• Social Security payroll tax
    Employers and employees share in the Social Security tax, with each paying half of the total liability until the employee reaches the wage base limit of $160,200.
  • Medicare payroll tax
    Medicare tax is also split evenly between employers and employees, but unlike Social Security, it doesn’t have an earnings limit. However, certain employees making more than $200,000 per year may have to pay an additional Medicare tax, which employers aren’t required to match.
  • Unemployment taxes
    Employers alone pay federal unemployment tax (FUTA) on the first $7,000 that every employee earns. The same is true for state unemployment programs, except the wage base limits vary, and in a few states, employees also contribute to the tax. Employers who pay their state unemployment on time and aren’t in a credit reduction state may be eligible for a lower federal unemployment tax rate.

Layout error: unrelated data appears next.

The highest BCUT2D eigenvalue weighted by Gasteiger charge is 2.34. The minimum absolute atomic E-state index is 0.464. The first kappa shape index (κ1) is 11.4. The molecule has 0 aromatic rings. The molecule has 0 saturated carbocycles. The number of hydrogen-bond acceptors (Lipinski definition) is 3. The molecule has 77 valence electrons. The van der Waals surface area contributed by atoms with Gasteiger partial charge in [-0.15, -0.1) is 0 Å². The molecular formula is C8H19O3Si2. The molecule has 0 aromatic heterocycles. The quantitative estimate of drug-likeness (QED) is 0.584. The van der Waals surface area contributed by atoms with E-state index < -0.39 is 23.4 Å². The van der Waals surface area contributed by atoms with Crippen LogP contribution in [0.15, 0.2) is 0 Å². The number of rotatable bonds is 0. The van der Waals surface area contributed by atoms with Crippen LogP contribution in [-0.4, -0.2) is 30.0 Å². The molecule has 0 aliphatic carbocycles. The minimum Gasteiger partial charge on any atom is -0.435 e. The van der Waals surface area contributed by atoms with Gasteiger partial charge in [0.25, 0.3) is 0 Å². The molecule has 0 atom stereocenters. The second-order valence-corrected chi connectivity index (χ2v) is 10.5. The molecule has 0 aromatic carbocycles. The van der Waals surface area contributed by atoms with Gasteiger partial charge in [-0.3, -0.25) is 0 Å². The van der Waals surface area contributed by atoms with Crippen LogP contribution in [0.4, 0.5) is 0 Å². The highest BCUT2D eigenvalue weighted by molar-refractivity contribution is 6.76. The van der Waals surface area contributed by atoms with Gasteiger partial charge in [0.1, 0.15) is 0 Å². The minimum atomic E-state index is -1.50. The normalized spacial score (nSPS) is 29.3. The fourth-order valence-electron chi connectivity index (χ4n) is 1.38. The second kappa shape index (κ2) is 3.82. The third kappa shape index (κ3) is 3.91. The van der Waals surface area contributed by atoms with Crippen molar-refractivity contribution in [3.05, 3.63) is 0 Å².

• State and local payroll tax
    Some states and municipalities may have additional payroll taxes for short term disability, paid family medical leave or other programs. Employers should check with their local authorities for specific requirements.

Understanding payroll taxes

To employees, payroll taxes may simply be line items on a pay stub, but employers need to have a more in-depth understanding of related topics, such as:

  • Payroll tax deductions
    With some exceptions at the state and local levels, the only payroll taxes that employers deduct from employee wages are Medicare tax and Social Security tax.
  • Payroll tax rates
    Payroll taxes are charged via flat rates. Here are the latest federal rates per employee:
    • Social Security – 6.2%
    • Medicare – 1.45%
    • Additional Medicare – 0.9%
    • Unemployment – 6% (0.6% with full credit reduction)